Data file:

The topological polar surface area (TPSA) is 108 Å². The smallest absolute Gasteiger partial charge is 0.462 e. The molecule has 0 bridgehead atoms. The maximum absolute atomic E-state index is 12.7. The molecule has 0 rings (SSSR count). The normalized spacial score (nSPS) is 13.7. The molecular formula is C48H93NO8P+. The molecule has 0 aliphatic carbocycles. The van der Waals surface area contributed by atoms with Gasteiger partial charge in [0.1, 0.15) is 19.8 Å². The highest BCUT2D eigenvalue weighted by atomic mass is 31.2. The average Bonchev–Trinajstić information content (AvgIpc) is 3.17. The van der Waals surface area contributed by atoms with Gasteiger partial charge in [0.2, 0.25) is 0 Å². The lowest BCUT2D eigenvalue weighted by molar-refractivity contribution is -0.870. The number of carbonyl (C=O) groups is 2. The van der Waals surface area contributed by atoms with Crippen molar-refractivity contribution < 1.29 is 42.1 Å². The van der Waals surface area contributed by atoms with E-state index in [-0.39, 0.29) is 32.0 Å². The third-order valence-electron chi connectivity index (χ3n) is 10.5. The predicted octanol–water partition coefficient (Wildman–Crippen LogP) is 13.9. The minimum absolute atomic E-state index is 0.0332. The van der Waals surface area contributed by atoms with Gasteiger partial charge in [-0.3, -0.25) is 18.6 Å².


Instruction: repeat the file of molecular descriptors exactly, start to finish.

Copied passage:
The topological polar surface area (TPSA) is 108 Å². The smallest absolute Gasteiger partial charge is 0.462 e. The molecule has 0 bridgehead atoms. The maximum absolute atomic E-state index is 12.7. The molecule has 0 rings (SSSR count). The normalized spacial score (nSPS) is 13.7. The molecular formula is C48H93NO8P+. The molecule has 0 aliphatic carbocycles. The van der Waals surface area contributed by atoms with Gasteiger partial charge in [0.1, 0.15) is 19.8 Å². The highest BCUT2D eigenvalue weighted by atomic mass is 31.2. The average Bonchev–Trinajstić information content (AvgIpc) is 3.17. The van der Waals surface area contributed by atoms with Gasteiger partial charge in [0.2, 0.25) is 0 Å². The lowest BCUT2D eigenvalue weighted by molar-refractivity contribution is -0.870. The number of carbonyl (C=O) groups is 2. The van der Waals surface area contributed by atoms with Crippen molar-refractivity contribution < 1.29 is 42.1 Å². The van der Waals surface area contributed by atoms with E-state index in [-0.39, 0.29) is 32.0 Å². The third-order valence-electron chi connectivity index (χ3n) is 10.5. The predicted octanol–water partition coefficient (Wildman–Crippen LogP) is 13.9. The minimum absolute atomic E-state index is 0.0332. The van der Waals surface area contributed by atoms with Gasteiger partial charge in [-0.3, -0.25) is 18.6 Å².